After more than three decades of the lira being pegged at 1,507 to $1, Lebanon’s Central Bank (BDL) has raised the official rate to 15,000 as part of an attempt to unify the various exchange rates. However, with the government’s repeated failure at passing and implementing economic and financial reforms in the four years of economic crisis, the unofficial rate has only continued to rise.
A much needed change: Since the economic crisis began in late 2019, there has been an increased need to set a new official exchange rate for the lira after it became clear that it would not be possible to return to the 1,507 rate.
- Instead of doing this, as the lira continued to devalue on the parallel market, the Central Bank issued half-measures in the hopes of bringing down the black market rate.
- These measures included circulars that set a “bank rate” in which depositors could withdraw from their dollar accounts at a rate higher than the official 1,507 rate, initially set at 3,900 and then raised to 8,000.
- While depositors were able to withdraw money at a higher rate, it was still significantly less than the black market rate, which has remained several times higher than the “bank rate” and only serves to put more lira in the market, which adds to the already devastating inflation.
- When these circulars did not work, BDL introduced its Sayrafa platform which was meant to be an alternative to the black market, but it is only available at specific banks and was still set at a rate much lower than that of the black market. Currently, the Central Bank has the Sayrafa rate set at 42,000.
No reforms: On top of the ineffective attempts by BDL to bring down the rate, Lebanon’s political class has also consistently failed at passing any type of reforms that would have an impact on reshaping the country’s economy and help bring Lebanon out of the crisis.
- In the four years of crisis, Parliament has still not passed any formal capital control laws that would dictate how banks operate; instead, they have chosen to allow the banks to implement their own informal capital controls that have drastically limited what depositors can do with their money.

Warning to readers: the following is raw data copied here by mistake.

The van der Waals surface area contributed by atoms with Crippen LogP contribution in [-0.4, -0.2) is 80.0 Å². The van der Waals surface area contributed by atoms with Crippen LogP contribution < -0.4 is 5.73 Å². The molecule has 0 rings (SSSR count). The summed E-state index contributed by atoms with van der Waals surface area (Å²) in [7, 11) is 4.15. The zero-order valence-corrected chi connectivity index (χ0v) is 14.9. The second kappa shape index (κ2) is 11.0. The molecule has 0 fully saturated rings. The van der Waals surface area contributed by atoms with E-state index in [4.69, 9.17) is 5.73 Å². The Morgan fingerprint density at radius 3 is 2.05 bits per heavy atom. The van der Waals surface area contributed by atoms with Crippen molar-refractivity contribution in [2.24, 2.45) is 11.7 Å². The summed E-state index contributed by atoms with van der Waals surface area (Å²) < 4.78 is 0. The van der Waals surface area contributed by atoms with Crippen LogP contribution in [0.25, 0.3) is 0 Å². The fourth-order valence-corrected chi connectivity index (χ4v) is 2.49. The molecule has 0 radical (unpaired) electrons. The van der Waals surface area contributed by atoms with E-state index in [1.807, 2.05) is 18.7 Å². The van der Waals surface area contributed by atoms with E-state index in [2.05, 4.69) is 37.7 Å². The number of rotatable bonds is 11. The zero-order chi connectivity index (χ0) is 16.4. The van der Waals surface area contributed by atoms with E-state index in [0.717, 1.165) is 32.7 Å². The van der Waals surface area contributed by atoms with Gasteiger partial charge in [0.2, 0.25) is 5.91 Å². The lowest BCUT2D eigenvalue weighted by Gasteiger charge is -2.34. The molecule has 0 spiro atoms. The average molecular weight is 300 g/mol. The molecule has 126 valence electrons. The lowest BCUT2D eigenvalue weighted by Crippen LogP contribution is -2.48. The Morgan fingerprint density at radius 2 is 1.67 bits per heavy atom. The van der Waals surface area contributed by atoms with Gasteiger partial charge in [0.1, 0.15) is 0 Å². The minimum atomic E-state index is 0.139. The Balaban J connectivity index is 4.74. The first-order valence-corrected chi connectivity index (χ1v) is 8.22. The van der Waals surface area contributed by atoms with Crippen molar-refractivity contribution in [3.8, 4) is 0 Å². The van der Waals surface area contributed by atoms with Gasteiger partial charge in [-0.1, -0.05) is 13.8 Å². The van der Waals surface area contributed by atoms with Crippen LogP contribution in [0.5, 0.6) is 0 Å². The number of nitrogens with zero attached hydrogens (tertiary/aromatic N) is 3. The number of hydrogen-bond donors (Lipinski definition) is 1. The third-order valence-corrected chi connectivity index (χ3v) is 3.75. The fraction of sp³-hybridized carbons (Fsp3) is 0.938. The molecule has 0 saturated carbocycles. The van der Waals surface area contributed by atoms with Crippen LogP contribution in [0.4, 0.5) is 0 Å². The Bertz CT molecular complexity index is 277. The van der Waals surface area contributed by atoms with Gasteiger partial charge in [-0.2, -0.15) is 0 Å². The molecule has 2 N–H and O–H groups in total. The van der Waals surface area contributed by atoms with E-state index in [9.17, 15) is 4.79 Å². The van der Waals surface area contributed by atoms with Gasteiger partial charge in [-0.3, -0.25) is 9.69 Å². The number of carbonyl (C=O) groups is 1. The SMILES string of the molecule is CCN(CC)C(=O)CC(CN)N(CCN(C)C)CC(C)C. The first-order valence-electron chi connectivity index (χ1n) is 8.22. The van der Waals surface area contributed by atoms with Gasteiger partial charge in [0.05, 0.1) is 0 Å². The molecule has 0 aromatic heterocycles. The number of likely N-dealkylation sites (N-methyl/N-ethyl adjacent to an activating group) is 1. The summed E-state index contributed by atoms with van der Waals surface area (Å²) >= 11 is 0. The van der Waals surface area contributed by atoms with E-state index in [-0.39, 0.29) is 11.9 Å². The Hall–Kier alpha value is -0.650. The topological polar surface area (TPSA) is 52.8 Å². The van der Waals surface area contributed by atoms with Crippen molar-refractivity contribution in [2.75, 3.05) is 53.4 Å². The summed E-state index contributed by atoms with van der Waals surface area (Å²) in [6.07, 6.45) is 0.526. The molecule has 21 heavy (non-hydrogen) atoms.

- The country’s economic and financial sectors are also in the need of serious reforms, none of which have been passed by Parliament.
- Even after reaching a staff-level agreement with the International Monetary Fund, which could see billions of desperately needed dollars flow into Lebanon, the government has continued to take its time in implementing any of the required changes to unlock these funds.
A new rate: The new 15,000 official exchange rate is meant to work towards a unified exchange rate, one of the requirements set by the IMF, but experts do not expect it to have a significant impact.
- “These are not solutions. These are just actions that they are taking with very narrow goals that are harmful in the macro sense because they just don’t solve anything,” Mike Azar, a financial expert, previously told NOW in the lead-up to the new official exchange rate coming into effect.
- The 15,000 rate is also a far cry from the black market rate, which is currently sitting at around 64,000 to $1, an increase from nearly 59,000 the day prior and a new all-time low.
- This new rate will also do little to bring down prices and is more than likely to do the opposite by raising inflation.
- The Central Bank will be printing more lira, increasing the amount already in circulation, giving people more money to spend. This will cause prices to rise and the black market rate to increase as well essentially canceling out any benefits from raising the official rate.
What next: In the short-term, depositors will enjoy having more lira in their pockets and having increased spending power, but this will be short-lived as inflation and the black market rate increase.
In order to have any meaningful impact on the economic situation in the country, reforms that restructure Lebanon’s collapsing economy need to be passed and implemented. Without them, the country will just continue turning in a vicious cycle of the government implementing half-measures that provide short-term relief that leads to long-term pain.
For more on Lebanon’s new official exchange rate, you can read a more in-depth look at what it will mean for the country here.
Nicholas Frakes is a senior reporter with @NOW_leb. He tweets @nicfrakesjourno.